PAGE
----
For the past decade, I’ve let my soul-crushing anxiety and depression dominate my existence. They have been the consistent roadblock standing between me, and the life I want to live. The dreams I want to turn into reality. The inner peacefulness that I want to attain.
It’s 2018 and I finally feel ready to really, truly take control over my anxiety and depression. I’m not going to ignore them. I’m not going to pretend that they don’t exist. However, I’m going to confront them. Because the only way to get a true handle on the power they have over me, and start taking the wheel of my own life, is to look them, directly in the eye.
So I decided in this new, glittery, year to make some concrete resolutions that will put me in the driving seat of my own life.
Here are five resolutions I’ve come up with. Message me and tell me yours, babe. After all, we’re in this haphazard life together, right?
1. I will stop the self-medicating.
It’s so easy to get caught up in the cycle of self-medicating when you suffer from anxiety and depression. If a glass of wine temporarily staves off the sadness, it’s tempting to want to drink. Every. Single. Night.
If popping a Xanax temporarily quells the overwhelming anxiety that consumes your soul, why not toss one of those pretty blue pills into your anxious little mouth? If binge eating temporarily makes you feel safe and comforted when you’re feeling out of control and in danger, why not eat an entire pizza in one sitting and polish it off with a pint of ice-cream?
There are so many vices out there to turn to when you’re feeling like your heart is going to explode out of your chest from all the feelings burning inside of you. But herein lies the trouble with self-medicating and numbing the pain away: Every single vice comes with an ugly rebound effect.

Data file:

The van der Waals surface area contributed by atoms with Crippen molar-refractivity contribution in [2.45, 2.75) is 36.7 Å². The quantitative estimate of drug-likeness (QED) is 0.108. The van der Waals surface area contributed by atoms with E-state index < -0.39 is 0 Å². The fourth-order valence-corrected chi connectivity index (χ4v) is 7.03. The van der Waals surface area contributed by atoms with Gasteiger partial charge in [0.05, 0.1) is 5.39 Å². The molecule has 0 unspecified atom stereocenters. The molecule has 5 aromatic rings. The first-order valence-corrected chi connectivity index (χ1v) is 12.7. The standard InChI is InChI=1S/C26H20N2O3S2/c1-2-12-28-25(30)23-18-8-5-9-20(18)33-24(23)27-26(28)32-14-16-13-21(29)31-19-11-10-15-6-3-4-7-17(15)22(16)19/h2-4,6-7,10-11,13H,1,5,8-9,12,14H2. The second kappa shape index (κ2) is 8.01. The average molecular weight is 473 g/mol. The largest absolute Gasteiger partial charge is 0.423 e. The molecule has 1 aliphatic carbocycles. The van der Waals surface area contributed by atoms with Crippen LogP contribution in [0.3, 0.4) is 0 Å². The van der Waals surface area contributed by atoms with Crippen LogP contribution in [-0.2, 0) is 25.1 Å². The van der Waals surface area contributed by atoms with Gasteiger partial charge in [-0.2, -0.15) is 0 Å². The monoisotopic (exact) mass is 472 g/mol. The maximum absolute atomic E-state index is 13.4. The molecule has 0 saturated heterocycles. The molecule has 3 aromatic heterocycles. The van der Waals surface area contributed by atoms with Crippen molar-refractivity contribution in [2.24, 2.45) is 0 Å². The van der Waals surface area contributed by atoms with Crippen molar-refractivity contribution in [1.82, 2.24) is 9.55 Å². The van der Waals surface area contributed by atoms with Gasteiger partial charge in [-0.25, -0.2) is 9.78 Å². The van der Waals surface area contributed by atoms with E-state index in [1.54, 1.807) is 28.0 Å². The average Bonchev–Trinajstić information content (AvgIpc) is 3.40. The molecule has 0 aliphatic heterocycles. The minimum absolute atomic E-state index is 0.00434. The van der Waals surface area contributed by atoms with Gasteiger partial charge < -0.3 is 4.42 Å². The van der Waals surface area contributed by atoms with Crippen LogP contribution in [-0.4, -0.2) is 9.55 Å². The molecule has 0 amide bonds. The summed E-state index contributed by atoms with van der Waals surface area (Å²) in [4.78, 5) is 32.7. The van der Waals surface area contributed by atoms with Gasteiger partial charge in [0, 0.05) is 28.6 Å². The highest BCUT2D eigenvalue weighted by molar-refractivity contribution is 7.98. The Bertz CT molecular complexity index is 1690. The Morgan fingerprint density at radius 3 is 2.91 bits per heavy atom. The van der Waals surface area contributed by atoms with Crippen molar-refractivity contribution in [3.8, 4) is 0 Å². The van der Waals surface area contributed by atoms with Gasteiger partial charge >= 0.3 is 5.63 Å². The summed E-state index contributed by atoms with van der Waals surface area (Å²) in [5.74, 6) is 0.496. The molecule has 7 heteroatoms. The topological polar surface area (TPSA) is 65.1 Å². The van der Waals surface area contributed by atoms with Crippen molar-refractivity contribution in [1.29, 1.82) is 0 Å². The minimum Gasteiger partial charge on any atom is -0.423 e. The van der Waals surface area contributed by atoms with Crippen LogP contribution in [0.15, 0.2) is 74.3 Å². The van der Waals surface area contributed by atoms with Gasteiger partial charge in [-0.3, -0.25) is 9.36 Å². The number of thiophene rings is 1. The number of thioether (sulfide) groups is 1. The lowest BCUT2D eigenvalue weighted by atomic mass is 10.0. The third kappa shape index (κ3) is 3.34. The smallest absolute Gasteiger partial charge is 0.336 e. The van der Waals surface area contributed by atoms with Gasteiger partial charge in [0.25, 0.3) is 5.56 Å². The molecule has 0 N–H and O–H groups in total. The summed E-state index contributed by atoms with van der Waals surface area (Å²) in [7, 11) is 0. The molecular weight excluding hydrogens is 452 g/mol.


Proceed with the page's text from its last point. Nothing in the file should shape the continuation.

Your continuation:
Yeah, that bottle of wine to the head might make you feel a little bit calmer and cozier as it’s trickling down your throat, but tomorrow you will feel five times more anxious than you did the day before. What comes up must always come down.
Xanax might make you feel lovely and numb twenty minutes after ingestion, but not only will it make you lose your confidence in dealing with your anxiety without it, it also comes with a rebound effect. The more you take it, the more you rely on it. The more you take it, the more of it you need for it be effective.
Before you know it, you’re caught up in the vicious cycle of self-medicating. And self-medicating works, until it doesn’t work. Pretty soon your life will spiral out of control and you find that none of your quick-fix remedies are working because you never got to the root of the problem.
You stuck a pretty pink sparkly band-aid over your gaping wound, but you never treated the actual wound. Now the wound is so wildly infected that no amount of beautiful pink sparkly bandaids are able to cover that sucker up. What was once a paper-cut is now a full-body rash that is rapidly spreading.
So this year it’s time to rip off the band-aid let the wound breathe, feel its burn, and let it heal. For real. But don’t worry babes. You’re not alone. I’ll be clutching your proverbial hand the whole time.
2. I will commit to finding a therapist.
The gaping wound that you’ve tucked beneath a bevvy of band-aids won’t heal itself, babes. You need a medical professional to examine why the wound exists at all, and to slowly but surely provide you with the proper tools and resources to embark upon the healing process.
A therapist is a doctor for your mind. If your mind is unhealthy, broken, and stuck in the quicksand of depression, everything else in your body will feel sick and off-kilter too. Depression is a powerful disease. If left untreated, it can give you incessant migraine headaches, constant fatigue, insomnia, a sore body, a f*cked up relationship to food, and a generalized malaise that tugs at your limbs and weighs you down. The whole mind/body interconnection that the annoying yogis preach, is real, girl. Your brain and your body aren’t disconnected. You won’t feel well if your mind doesn’t feel well.